The story begins with Freeman sharing the contents of a shoebox of her grandmother’s memorabilia, which included papers and photos, some of which were indeed puzzling. Together they encouraged Freeman to research and to write about her family. Then with her great uncle’s Alex’s memoir, family letters, official documents and statistics, she was able to write a thought-provoking account of how in the 1920s the Glasses were transformed from the Glahses from Chrzanow, a Polish village, part of the then Austro-Hungarian Empire, as well as their lives beyond this initial emigration. In some ways she writes a typical story of immigration and how some members of the family found this to be easier than others and yet her careful prose shows the complexities that were involved in these decisions and changes.
Her careful use of these various sources gives life to these both “ordinary and extraordinary” people. One may argue with her “one word” characterizations of individuals as “passive” for her grand uncle Jacques, “defiant” for her grand uncle Alex, “assimilated” for her grand uncle Henri, and “emigrant” for her grandmother. Still they mirror sociological descriptions of different ways in which people respond to crises and relate to an extensive literature of migration stories. There may be truth to these characterizations, which helps us understand how people are influenced by their personal assumptions and niches. Not only does Freeman write about how these three siblings survived the war, but she is also able to share their intertwining stories in the years after the war – from the “ordinary and the “extraordinary” as puts it … Henri and Sara in the first category and Alex in the second – and in so doing share fascinating insights into gender, migration, and much more. These three siblings are able to continue their lives – family, children, work, travel – and in Freeman’s account we learn how these stories are connected to one another.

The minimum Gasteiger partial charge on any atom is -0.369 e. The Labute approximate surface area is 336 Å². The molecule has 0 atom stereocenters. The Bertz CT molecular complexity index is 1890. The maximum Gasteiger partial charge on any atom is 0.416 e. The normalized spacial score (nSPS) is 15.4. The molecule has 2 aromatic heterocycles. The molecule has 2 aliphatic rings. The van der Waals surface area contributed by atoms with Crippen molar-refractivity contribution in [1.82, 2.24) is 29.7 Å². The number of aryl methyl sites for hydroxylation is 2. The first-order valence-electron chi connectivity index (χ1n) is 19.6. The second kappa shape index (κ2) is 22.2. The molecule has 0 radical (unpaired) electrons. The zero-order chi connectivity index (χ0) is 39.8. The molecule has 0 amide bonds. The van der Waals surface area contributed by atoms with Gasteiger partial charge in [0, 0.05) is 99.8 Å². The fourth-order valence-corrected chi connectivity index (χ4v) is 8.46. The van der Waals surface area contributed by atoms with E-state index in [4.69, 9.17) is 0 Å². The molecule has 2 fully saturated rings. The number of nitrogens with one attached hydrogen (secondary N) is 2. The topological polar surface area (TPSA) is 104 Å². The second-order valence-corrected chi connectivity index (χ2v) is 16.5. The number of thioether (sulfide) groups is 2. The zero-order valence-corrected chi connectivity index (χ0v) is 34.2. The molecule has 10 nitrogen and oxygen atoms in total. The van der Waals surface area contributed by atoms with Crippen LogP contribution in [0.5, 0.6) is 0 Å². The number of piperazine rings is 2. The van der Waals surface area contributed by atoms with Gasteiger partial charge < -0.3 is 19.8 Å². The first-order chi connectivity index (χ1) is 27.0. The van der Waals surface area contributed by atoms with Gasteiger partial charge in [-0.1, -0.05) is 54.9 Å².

In different ways the three survivors assimilated into their respective culture(s) and societies; they managed to live normal lives as best as they could, which suggest that there may be lessons for the present and future from the way in which people respond to the past. Starting over is not uncomplicated – as I know from my own family history and my life – and yet Freeman shows with detail and empathy how her grandmother and her grand uncles managed to do so. She provides a nuanced and empathetic portrayal of how they all managed to survive. The book raises essential questions for all of us to ponder about the complexities relating to assimilation, starting over, Jewish identities, gender roles, unjust governments, and assumptions during a challenging period of history — the world of World War II and its aftermath in the United States and in France. I highly recommend this book to anyone interested in these questions.
This book review was originally published on James Diskant's blog: "Chronicles from Berlin: Anecdotes About Starting Over, Coming Out, and History Teaching", where, among other things, Dr. James Diskant also provides reflections on lessons from many years as an educator in history education.